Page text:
One of the most popular styles of modern yoga, Vinyasa is sometimes referred to as ‘flow’ due to the seamless way in which one pose leads into another. Featuring specific poses such as the downward facing dog and Chaturanga – more commonly known as the plank – this practice is a more free form version of the rigid structure of Ashtanga. It also focuses on synchronising movement with breathing techniques, but it features more dance-like movements linking one pose to another. Although Vinyasa uses the majority of the same poses as Ashtanga, it is more creative and doesn’t follow the same strict sequence. The combination of fast-paced movements linked with a continual flow results in increased strength, a reduction in stress and even improved sleep. The flowing nature of Vinyasa makes it a physical, mental and spiritual challenge that will enable participants to navigate life with more ease and focus. A step up from gentle Hatha but not as demanding as Ashtanga, this form of yoga is a middle ground for those who wish to take their practice up a level.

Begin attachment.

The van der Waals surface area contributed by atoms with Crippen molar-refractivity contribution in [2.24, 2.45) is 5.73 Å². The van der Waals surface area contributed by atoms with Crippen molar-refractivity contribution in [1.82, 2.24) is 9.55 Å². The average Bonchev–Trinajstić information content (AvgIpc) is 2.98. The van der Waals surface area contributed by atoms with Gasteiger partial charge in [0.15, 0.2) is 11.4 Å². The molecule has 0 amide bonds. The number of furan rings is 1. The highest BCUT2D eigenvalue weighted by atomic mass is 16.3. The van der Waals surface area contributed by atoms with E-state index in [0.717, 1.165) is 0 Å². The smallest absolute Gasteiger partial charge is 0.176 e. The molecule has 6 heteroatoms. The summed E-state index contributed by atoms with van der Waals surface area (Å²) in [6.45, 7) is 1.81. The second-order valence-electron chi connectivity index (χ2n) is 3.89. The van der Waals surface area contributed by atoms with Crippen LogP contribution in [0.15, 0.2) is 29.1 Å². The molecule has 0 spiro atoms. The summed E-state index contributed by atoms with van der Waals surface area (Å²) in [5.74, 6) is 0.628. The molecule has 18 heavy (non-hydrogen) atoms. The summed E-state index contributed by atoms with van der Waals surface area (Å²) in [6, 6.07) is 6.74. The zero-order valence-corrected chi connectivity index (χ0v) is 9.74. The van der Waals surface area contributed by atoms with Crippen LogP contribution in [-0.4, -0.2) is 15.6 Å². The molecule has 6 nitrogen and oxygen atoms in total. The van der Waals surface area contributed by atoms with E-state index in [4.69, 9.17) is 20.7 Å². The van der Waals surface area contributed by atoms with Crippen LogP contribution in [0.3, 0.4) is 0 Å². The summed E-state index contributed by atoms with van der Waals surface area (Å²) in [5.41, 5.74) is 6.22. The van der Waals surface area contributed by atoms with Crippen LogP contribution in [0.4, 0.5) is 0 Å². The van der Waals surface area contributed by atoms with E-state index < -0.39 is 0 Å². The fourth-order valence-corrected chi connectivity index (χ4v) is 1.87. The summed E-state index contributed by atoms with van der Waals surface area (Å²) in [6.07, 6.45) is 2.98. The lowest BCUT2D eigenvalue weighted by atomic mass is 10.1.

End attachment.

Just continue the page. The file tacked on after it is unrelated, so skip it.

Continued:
This lesser-known form of yoga is based on the ancient Chinese concept of yin and yang – opposite principles in nature that complement each other. A much less physically demanding practice, Yin yoga is more meditative and targets the body’s deep connective tissue such as ligaments and tendons. Extremely slow-paced, Yin yoga consists of mostly floor poses using the pelvis, hips and other parts of the lower body that can be held for up to two minutes or sometimes even longer. Although Yin features poses similar to those used in Hatha, they are performed with very little muscular exertion, removing blockages in parts of the body that other forms of yoga cannot reach. As the deep connective tissue is gently stretched, it is strengthened as the poses are held for a long time. Yin is often used within programmes to treat people with eating disorders, addictions and trauma as its balancing and meditative effect can provide an outlet for supressed emotions.